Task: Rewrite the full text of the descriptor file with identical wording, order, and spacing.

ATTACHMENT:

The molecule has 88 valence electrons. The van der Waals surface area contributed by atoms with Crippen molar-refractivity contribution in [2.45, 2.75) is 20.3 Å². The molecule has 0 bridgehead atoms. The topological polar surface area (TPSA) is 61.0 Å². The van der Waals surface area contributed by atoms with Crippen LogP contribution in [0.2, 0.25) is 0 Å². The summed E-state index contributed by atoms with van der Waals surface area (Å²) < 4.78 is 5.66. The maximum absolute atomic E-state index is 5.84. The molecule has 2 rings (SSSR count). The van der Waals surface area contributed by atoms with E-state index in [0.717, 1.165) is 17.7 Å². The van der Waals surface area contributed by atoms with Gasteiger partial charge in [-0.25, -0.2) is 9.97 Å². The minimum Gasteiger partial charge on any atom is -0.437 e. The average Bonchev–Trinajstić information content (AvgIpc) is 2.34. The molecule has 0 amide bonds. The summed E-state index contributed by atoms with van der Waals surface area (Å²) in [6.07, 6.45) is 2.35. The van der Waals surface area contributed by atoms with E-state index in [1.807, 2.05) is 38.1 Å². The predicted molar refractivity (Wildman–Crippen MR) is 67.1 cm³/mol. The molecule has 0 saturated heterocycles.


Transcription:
The molecule has 88 valence electrons. The van der Waals surface area contributed by atoms with Crippen molar-refractivity contribution in [2.45, 2.75) is 20.3 Å². The molecule has 0 bridgehead atoms. The topological polar surface area (TPSA) is 61.0 Å². The van der Waals surface area contributed by atoms with Crippen LogP contribution in [0.2, 0.25) is 0 Å². The summed E-state index contributed by atoms with van der Waals surface area (Å²) < 4.78 is 5.66. The maximum absolute atomic E-state index is 5.84. The molecule has 2 rings (SSSR count). The van der Waals surface area contributed by atoms with E-state index in [0.717, 1.165) is 17.7 Å². The van der Waals surface area contributed by atoms with Gasteiger partial charge in [-0.25, -0.2) is 9.97 Å². The minimum Gasteiger partial charge on any atom is -0.437 e. The average Bonchev–Trinajstić information content (AvgIpc) is 2.34. The molecule has 0 amide bonds. The summed E-state index contributed by atoms with van der Waals surface area (Å²) in [6.07, 6.45) is 2.35. The van der Waals surface area contributed by atoms with E-state index in [1.807, 2.05) is 38.1 Å². The predicted molar refractivity (Wildman–Crippen MR) is 67.1 cm³/mol. The molecule has 0 saturated heterocycles.